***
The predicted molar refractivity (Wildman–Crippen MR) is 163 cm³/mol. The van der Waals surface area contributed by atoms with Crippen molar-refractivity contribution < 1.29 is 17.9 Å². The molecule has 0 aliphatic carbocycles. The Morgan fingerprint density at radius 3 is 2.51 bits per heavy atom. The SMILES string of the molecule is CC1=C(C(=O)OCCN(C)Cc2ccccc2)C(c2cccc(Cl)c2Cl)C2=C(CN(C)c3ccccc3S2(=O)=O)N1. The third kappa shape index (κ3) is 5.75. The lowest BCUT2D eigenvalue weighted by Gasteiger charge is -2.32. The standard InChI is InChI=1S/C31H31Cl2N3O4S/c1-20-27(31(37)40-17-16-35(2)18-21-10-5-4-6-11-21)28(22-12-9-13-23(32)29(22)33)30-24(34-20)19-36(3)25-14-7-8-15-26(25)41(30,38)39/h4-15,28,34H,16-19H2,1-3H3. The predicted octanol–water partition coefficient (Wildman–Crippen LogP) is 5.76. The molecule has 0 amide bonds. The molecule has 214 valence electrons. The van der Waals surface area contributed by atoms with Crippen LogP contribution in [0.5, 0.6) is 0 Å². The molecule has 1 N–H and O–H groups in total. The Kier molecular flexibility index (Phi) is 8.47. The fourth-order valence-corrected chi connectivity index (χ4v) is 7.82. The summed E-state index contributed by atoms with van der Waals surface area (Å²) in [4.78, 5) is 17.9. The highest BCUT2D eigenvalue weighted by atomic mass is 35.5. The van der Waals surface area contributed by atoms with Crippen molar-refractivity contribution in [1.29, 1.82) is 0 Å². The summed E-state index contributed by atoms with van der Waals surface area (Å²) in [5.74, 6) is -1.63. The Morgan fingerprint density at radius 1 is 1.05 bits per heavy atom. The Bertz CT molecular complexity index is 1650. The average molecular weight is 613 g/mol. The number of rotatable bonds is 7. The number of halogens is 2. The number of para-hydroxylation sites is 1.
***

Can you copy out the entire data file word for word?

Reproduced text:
The predicted molar refractivity (Wildman–Crippen MR) is 163 cm³/mol. The van der Waals surface area contributed by atoms with Crippen molar-refractivity contribution < 1.29 is 17.9 Å². The molecule has 0 aliphatic carbocycles. The Morgan fingerprint density at radius 3 is 2.51 bits per heavy atom. The SMILES string of the molecule is CC1=C(C(=O)OCCN(C)Cc2ccccc2)C(c2cccc(Cl)c2Cl)C2=C(CN(C)c3ccccc3S2(=O)=O)N1. The third kappa shape index (κ3) is 5.75. The lowest BCUT2D eigenvalue weighted by Gasteiger charge is -2.32. The standard InChI is InChI=1S/C31H31Cl2N3O4S/c1-20-27(31(37)40-17-16-35(2)18-21-10-5-4-6-11-21)28(22-12-9-13-23(32)29(22)33)30-24(34-20)19-36(3)25-14-7-8-15-26(25)41(30,38)39/h4-15,28,34H,16-19H2,1-3H3. The predicted octanol–water partition coefficient (Wildman–Crippen LogP) is 5.76. The molecule has 0 amide bonds. The molecule has 214 valence electrons. The van der Waals surface area contributed by atoms with Crippen LogP contribution in [0.5, 0.6) is 0 Å². The molecule has 1 N–H and O–H groups in total. The Kier molecular flexibility index (Phi) is 8.47. The fourth-order valence-corrected chi connectivity index (χ4v) is 7.82. The summed E-state index contributed by atoms with van der Waals surface area (Å²) in [4.78, 5) is 17.9. The highest BCUT2D eigenvalue weighted by atomic mass is 35.5. The van der Waals surface area contributed by atoms with Crippen molar-refractivity contribution in [1.29, 1.82) is 0 Å². The summed E-state index contributed by atoms with van der Waals surface area (Å²) in [5.74, 6) is -1.63. The Morgan fingerprint density at radius 1 is 1.05 bits per heavy atom. The Bertz CT molecular complexity index is 1650. The average molecular weight is 613 g/mol. The number of rotatable bonds is 7. The number of halogens is 2. The number of para-hydroxylation sites is 1.